Geocaching in Minnesota State Parks Reviews
geocaching - a treasure hunt May 19, 2009
Geocaching is becoming a popular activity worldwide and the Minnesota State Parks are getting in on the action! Geocaching uses GPS coordinates to find a hidden container with little trinkets. You can keep something you find but are strongly encouraged to leave something in its place. Common items include small toys (plastic animals, matchbox cars, etc), small paperback books, souvenir pens/pencils, geocaching coins, magnets, or other family friendly objects (but no money or food!). Make sure to sign the guestbook! If you find a trackable object, such as a travel bug, only take it if you plan on visiting another hidden cache. You should log your find on the geocaching website and you can see where your travel bug has traveled.
Each of the 72 state parks in Minnesota has its own official cache that have collectable "Critter Cards" that you can take without leaving anything. Collect enough cards and you can claim a prize. The coordinates for each park can be found on the Minnesota State Parks website, on the Geocaching website, or at the park office.
The coordinates you are given is not the location of the cache but of the first clue to the cache. Some parks only have two coordinates, or stops, and others have several. Some caches take 5 minutes to find and are only a few steps from your car. Others require you to walk on trails or drive to several stops throughout the park. Its a good idea to have a park map with you so you make sure you follow the right trails and roads.
25 of the state parks have a GPS unit you can borrow for free! The rest you need to bring your own. If you need to borrow a GPS unit, it is a good idea to call ahead to make sure they have some available and the park office will be open when you get there. If you have your own unit, you can search whenever you like. Each park has a unique wildlife card. Some parks have "wild cards" good for a prize! Search high and low and look for slightly unnatural placements of sticks or stones and chances are you'll have your find.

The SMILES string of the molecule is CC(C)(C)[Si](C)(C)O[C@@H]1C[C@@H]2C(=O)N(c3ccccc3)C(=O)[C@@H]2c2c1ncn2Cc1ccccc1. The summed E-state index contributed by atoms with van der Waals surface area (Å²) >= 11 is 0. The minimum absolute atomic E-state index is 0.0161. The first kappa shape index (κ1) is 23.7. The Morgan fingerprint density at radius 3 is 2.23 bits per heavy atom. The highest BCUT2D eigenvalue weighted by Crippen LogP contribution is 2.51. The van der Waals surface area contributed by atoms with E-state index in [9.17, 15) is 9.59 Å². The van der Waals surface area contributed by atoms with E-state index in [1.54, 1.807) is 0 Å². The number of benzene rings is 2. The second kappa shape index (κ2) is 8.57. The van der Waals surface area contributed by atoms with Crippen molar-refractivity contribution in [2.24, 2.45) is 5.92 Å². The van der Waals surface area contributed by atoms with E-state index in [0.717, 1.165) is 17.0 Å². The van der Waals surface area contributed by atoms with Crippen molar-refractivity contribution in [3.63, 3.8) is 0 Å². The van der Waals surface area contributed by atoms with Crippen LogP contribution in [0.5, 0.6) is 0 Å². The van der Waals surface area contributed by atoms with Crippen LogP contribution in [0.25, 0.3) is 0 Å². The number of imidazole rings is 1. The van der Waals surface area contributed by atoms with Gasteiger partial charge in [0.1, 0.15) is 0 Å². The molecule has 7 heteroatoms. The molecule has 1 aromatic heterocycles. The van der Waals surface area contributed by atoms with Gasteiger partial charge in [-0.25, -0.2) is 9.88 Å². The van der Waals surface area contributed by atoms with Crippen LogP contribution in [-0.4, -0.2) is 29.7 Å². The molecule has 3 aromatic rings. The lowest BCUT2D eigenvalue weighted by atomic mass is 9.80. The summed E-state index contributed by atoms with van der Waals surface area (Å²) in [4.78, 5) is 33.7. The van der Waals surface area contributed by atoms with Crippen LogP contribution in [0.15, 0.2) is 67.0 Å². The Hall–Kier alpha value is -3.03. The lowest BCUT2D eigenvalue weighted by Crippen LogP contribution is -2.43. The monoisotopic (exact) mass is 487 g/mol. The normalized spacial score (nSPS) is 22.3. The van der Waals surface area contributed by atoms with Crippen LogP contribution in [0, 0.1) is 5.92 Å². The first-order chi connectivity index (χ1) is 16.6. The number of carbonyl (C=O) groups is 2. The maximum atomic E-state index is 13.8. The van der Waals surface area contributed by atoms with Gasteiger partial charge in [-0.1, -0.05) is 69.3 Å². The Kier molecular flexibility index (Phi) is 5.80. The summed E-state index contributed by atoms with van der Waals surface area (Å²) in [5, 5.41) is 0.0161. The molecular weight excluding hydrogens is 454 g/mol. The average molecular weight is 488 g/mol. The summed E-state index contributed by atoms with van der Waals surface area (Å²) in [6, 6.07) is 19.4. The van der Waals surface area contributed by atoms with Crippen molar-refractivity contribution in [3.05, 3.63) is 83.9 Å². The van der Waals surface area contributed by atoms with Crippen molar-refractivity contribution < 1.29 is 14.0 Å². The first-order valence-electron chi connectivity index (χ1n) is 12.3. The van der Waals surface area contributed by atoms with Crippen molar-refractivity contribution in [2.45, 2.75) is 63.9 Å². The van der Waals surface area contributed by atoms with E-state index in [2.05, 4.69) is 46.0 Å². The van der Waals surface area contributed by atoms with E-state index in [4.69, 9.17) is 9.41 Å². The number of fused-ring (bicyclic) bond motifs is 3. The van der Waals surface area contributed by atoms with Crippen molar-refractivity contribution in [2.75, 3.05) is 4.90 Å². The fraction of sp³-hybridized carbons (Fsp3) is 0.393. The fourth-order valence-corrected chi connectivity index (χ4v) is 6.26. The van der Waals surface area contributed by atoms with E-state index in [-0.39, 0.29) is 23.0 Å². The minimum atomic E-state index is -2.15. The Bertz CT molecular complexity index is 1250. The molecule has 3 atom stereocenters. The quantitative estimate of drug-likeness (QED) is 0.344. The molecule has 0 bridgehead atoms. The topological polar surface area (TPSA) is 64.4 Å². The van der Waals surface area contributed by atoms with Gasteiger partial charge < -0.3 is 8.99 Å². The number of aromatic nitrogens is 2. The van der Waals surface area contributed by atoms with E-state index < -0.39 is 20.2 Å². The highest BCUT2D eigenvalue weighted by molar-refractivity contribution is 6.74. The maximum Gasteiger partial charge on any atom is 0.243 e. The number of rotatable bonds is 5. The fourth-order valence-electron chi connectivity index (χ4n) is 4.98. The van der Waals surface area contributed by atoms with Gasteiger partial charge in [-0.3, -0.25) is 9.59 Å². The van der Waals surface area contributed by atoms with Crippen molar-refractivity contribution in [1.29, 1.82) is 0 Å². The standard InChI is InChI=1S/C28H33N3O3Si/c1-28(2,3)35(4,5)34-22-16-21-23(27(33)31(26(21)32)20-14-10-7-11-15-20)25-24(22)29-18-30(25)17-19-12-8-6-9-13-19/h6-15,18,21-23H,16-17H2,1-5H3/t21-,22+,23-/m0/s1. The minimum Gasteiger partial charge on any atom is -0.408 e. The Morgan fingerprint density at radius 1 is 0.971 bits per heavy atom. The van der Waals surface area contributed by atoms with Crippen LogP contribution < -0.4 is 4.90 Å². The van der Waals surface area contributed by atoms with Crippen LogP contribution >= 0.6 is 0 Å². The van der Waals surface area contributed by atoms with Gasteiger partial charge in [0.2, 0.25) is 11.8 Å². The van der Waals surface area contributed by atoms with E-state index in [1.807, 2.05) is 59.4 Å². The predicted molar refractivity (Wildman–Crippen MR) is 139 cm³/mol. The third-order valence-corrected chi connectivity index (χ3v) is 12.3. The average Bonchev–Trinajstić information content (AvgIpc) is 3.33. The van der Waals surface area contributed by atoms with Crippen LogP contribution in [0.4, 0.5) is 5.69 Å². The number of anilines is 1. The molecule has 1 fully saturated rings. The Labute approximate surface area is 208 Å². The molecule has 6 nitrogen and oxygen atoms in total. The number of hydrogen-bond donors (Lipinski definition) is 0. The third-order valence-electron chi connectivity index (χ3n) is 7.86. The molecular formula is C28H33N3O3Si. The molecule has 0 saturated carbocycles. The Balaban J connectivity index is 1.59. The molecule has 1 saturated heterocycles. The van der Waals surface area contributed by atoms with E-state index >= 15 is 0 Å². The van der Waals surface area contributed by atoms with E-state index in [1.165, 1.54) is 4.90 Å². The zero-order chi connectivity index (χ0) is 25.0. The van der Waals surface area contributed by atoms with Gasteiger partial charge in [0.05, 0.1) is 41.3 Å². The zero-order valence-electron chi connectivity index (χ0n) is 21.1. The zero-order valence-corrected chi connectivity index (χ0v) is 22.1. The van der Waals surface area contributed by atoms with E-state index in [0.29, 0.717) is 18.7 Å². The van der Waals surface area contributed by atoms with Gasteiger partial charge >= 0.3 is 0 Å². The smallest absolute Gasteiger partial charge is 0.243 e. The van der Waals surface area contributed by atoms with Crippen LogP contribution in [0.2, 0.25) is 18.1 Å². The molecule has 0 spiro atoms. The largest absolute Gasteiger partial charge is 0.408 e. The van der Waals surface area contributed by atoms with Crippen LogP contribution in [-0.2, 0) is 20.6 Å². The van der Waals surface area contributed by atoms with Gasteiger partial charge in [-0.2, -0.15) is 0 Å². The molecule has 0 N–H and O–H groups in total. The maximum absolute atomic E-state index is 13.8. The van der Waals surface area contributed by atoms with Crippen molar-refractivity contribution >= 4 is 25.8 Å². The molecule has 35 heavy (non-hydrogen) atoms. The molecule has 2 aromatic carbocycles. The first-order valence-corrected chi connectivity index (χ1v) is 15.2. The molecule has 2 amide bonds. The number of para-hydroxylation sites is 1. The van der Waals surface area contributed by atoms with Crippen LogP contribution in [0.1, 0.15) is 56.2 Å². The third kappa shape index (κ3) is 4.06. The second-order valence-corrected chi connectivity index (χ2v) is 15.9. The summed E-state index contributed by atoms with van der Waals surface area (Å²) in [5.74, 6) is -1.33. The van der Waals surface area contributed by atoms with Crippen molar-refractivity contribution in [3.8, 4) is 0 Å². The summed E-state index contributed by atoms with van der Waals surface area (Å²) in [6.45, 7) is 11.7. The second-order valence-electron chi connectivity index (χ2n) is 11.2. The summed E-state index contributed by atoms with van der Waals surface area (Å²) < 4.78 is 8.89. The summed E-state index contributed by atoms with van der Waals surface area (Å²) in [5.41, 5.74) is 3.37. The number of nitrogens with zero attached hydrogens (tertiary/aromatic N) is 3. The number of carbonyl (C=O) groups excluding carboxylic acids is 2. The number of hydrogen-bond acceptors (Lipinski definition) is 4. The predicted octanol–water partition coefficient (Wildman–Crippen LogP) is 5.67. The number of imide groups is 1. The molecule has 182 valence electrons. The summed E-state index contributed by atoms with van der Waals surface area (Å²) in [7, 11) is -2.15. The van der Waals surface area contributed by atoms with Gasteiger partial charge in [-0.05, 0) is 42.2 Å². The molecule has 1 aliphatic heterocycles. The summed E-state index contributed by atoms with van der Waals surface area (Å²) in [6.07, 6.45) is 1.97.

Stay on the trails. The caches will only be a few feet off a trail. The GPS may show a location 500 feet away, straight through the woods, but chances are a hiking trail will take you there in a more roundabout way. You are strongly encouraged to stay on the trail. (I cut through the woods and picked up 2 wood ticks as my punishment - ick). This is a fun activity designed to have minimal disturbance to nature so stay on trails, don't take shortcuts, and leave everything as you found it.
Geocaching can be a family activity so bring the kids! You can also go solo or with a friend. Its a good idea to mark the location of your car so you can find your way back again. While you're in the park, you might as well enjoy whatever else the park has to offer. This is a fun way to get families, nature enthusiasts, and techies into parks. The only cost is a $5 daily fee or $25 annual pass to the Minnesota State Parks. Again, only 25 of the 72 parks have free GPS use - make sure to check the website.
You can also visit the Geocaching website to get coordinates of other geocaches near your home and to log your finds.
Here are some helpful websites
Minnesota State Parks: http://www.dnr.state.mn.us/state_parks/index.html
Geocaching at Minnesota State Parks (official caches):
Other geocaches in Minnesota State Parks:
Part of the list Minneapolis-St. Paul
2 / 2 TravBuddies found this review helpful/trustworthy
Join TravBuddy to leave comments, meet new friends and share travel tips!